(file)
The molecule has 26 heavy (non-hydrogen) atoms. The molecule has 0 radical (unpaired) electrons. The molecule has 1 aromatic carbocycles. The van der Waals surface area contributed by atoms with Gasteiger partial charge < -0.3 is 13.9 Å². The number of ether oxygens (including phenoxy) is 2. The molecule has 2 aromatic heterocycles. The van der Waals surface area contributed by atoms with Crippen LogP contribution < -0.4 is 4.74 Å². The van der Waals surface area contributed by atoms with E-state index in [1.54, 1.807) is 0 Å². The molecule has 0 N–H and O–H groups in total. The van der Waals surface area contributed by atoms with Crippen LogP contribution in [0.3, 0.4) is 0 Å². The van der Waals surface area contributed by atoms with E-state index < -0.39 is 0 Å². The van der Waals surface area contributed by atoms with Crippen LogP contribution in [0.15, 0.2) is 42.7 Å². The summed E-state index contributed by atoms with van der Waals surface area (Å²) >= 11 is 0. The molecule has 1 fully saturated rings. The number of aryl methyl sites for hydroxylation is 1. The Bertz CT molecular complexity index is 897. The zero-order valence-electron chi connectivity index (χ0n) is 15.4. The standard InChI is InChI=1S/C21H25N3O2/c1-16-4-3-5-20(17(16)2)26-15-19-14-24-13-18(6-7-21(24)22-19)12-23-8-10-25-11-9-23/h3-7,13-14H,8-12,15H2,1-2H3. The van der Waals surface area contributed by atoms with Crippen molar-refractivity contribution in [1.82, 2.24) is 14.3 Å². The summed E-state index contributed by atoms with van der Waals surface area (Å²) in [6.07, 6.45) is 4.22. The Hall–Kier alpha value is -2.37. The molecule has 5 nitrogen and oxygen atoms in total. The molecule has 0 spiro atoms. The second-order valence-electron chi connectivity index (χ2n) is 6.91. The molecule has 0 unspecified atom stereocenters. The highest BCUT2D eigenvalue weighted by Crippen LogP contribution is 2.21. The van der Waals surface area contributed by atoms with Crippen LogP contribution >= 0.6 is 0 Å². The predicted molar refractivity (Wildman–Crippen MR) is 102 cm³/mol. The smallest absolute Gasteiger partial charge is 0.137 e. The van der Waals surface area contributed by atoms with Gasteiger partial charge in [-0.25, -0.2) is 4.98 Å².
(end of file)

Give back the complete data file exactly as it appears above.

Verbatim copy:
The molecule has 26 heavy (non-hydrogen) atoms. The molecule has 0 radical (unpaired) electrons. The molecule has 1 aromatic carbocycles. The van der Waals surface area contributed by atoms with Gasteiger partial charge < -0.3 is 13.9 Å². The number of ether oxygens (including phenoxy) is 2. The molecule has 2 aromatic heterocycles. The van der Waals surface area contributed by atoms with Crippen LogP contribution < -0.4 is 4.74 Å². The van der Waals surface area contributed by atoms with E-state index in [1.54, 1.807) is 0 Å². The molecule has 0 N–H and O–H groups in total. The van der Waals surface area contributed by atoms with Crippen LogP contribution in [0.3, 0.4) is 0 Å². The van der Waals surface area contributed by atoms with E-state index < -0.39 is 0 Å². The van der Waals surface area contributed by atoms with Crippen LogP contribution in [0.15, 0.2) is 42.7 Å². The summed E-state index contributed by atoms with van der Waals surface area (Å²) >= 11 is 0. The molecule has 1 fully saturated rings. The number of aryl methyl sites for hydroxylation is 1. The Bertz CT molecular complexity index is 897. The zero-order valence-electron chi connectivity index (χ0n) is 15.4. The standard InChI is InChI=1S/C21H25N3O2/c1-16-4-3-5-20(17(16)2)26-15-19-14-24-13-18(6-7-21(24)22-19)12-23-8-10-25-11-9-23/h3-7,13-14H,8-12,15H2,1-2H3. The van der Waals surface area contributed by atoms with Crippen molar-refractivity contribution in [1.82, 2.24) is 14.3 Å². The summed E-state index contributed by atoms with van der Waals surface area (Å²) in [6.07, 6.45) is 4.22. The Hall–Kier alpha value is -2.37. The molecule has 5 nitrogen and oxygen atoms in total. The molecule has 0 spiro atoms. The second-order valence-electron chi connectivity index (χ2n) is 6.91. The molecule has 0 unspecified atom stereocenters. The highest BCUT2D eigenvalue weighted by Crippen LogP contribution is 2.21. The van der Waals surface area contributed by atoms with Crippen LogP contribution >= 0.6 is 0 Å². The predicted molar refractivity (Wildman–Crippen MR) is 102 cm³/mol. The smallest absolute Gasteiger partial charge is 0.137 e. The van der Waals surface area contributed by atoms with Gasteiger partial charge in [-0.25, -0.2) is 4.98 Å².